Conference Calls in the Twilight Zone

 | Feb 28, 2013 | 7:26 AM EST
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The ratio of reality to fiction got some real outliers yesterday, the conference calls after earnings from J.C. Penney (JCP) and Groupon (GRPN).

These two conference calls, after some not-so-hot quarters, had the least grounding with how things are really unfolding at these companies that I have heard so far in 2013.

Groupon's amazing. There was no sense whatsoever -- at least in the call -- that things are slowing and that international is a real Achilles heel. When you have a giant guide down, you lead with it, you don't bury it. Your credibility is shot the moment you DON'T bring it up and then say how you will address the mistakes and the problems. You are just off the rails when you say a terrible quarter is a great one and a hideous outlook bodes well for the future. Both occurred in the Groupon call and it was a head scratcher, to say the least. 

J.C. Penney leads with the best things that are happening instead of saying how it can survive with comps down 30%. As Michael Exstein from Credit Suisse said in his Sell rating summary, this was a "beyond worst case scenario quarterly result."

I think that the salient issue is not if the turn is working, and CEO Ron Johnson insists that it is, but how it can still work and why it is not having an impact on the comp store numbers. I tire of hearing how this product line or that product line can make a difference and instead I want to know how the company could turn off so many of its traditional customers and why they don't care about the new assortments.

Plus, let's be honest, if Johnson wants to succeed he has to change the name of the enterprise. Yes, the whole enterprise. Scrap the name J.C. Penney. I am not kidding. First, the old customers seem to have turned against Penney even as the turn is going on. So you have lost them already. Second, the new lines of clothes and soon the new lines of home goods are dead on arrival because they are actually sold at J.C. Penney, where people seem to know, instinctively, not to shop. For example, if you buy one of the new Joe Fresh selections, a very attractive line of clothes at J.C. Penney, and tell someone who compliments you and asks you where you got that dress, and you answer "I got it at J.C. Penney," that person will say, "oh." And then they will not even think of going because "who shops at J.C. Penney?"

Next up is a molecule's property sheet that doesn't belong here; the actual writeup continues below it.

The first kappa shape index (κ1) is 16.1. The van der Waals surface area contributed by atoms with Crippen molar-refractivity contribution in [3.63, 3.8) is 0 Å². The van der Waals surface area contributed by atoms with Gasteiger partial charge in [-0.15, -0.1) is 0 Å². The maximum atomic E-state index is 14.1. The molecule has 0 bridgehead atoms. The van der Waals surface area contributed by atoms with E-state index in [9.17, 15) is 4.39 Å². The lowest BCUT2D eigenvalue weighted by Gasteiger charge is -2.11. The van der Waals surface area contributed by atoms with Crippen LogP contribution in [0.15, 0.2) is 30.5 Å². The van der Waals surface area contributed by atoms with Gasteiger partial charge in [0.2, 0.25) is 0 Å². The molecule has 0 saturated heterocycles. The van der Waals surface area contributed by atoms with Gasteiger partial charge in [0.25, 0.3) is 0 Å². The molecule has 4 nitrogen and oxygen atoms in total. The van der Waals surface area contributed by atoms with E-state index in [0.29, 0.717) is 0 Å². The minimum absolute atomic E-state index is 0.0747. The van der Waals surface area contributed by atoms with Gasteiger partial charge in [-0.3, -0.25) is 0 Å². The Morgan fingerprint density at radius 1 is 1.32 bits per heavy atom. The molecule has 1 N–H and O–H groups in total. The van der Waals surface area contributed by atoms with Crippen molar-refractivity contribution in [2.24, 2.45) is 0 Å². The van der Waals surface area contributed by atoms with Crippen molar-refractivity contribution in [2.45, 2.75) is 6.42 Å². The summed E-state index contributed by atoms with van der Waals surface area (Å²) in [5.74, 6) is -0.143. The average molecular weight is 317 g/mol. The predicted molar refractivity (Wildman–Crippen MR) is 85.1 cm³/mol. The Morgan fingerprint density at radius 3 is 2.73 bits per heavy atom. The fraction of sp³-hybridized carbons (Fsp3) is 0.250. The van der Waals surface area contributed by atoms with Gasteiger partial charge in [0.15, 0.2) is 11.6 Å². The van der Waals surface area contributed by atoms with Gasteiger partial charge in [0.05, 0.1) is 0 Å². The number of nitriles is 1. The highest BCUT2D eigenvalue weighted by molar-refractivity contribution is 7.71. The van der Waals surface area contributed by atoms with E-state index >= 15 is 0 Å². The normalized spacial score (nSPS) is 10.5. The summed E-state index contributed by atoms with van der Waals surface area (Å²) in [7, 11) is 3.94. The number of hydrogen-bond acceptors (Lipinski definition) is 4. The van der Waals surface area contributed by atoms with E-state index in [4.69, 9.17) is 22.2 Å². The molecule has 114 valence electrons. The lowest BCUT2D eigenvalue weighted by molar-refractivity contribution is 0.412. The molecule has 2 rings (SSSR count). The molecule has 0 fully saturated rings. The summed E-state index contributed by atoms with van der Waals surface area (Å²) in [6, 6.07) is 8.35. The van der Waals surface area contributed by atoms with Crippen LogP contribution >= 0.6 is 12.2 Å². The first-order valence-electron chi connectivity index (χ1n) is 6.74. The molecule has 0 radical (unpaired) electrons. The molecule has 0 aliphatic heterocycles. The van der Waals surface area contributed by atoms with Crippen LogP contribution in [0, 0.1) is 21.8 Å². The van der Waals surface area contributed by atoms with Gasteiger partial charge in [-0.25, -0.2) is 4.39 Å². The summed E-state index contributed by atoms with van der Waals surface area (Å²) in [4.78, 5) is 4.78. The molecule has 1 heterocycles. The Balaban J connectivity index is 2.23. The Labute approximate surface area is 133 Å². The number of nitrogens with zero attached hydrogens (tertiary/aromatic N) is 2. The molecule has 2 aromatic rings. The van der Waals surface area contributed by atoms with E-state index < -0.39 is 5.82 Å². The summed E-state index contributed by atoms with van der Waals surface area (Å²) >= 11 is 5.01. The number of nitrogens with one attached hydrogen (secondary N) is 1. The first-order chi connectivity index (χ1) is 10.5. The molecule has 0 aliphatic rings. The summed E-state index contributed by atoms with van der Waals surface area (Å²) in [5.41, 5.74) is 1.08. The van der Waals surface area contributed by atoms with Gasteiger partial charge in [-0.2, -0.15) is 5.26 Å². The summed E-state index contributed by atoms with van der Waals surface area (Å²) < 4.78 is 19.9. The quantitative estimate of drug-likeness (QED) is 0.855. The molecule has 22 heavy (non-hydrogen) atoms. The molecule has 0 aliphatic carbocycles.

You change the name maybe people will be confused and go.

Penney's in the same position GM (GM) was against Toyota and Honda many years ago. GM thought it could either reinvent and lose its core older customers or it could just stay the way it was, keep that old customer base and let the Japanese have the newer consumer. In reality that was a false dichotomy and GM didn't need to side with one generation. It just needed to be creative and satisfy both.

Johnson has simply failed to figure out a way to do that. And that's why it's probably time for someone else to try before it is too late because I have never seen any company come back from down 30%-plus comps. He has to own up to how he can and why the company is viable before he talks about how he is succeeding when he isn't.  

I love conference calls. I love managements who start with "OK, numbers bad, here's why numbers bad, here's how we will fix it."

I do not like managements that start out talking about how good the numbers are when we all know they are terrible and then proceed to tell you how things will just get better and better when they are actually getting worse and worse. Those are the managers of stocks I want to sell. Those are the managements, alas, who need to be replaced because they just don't get it and probably never will.

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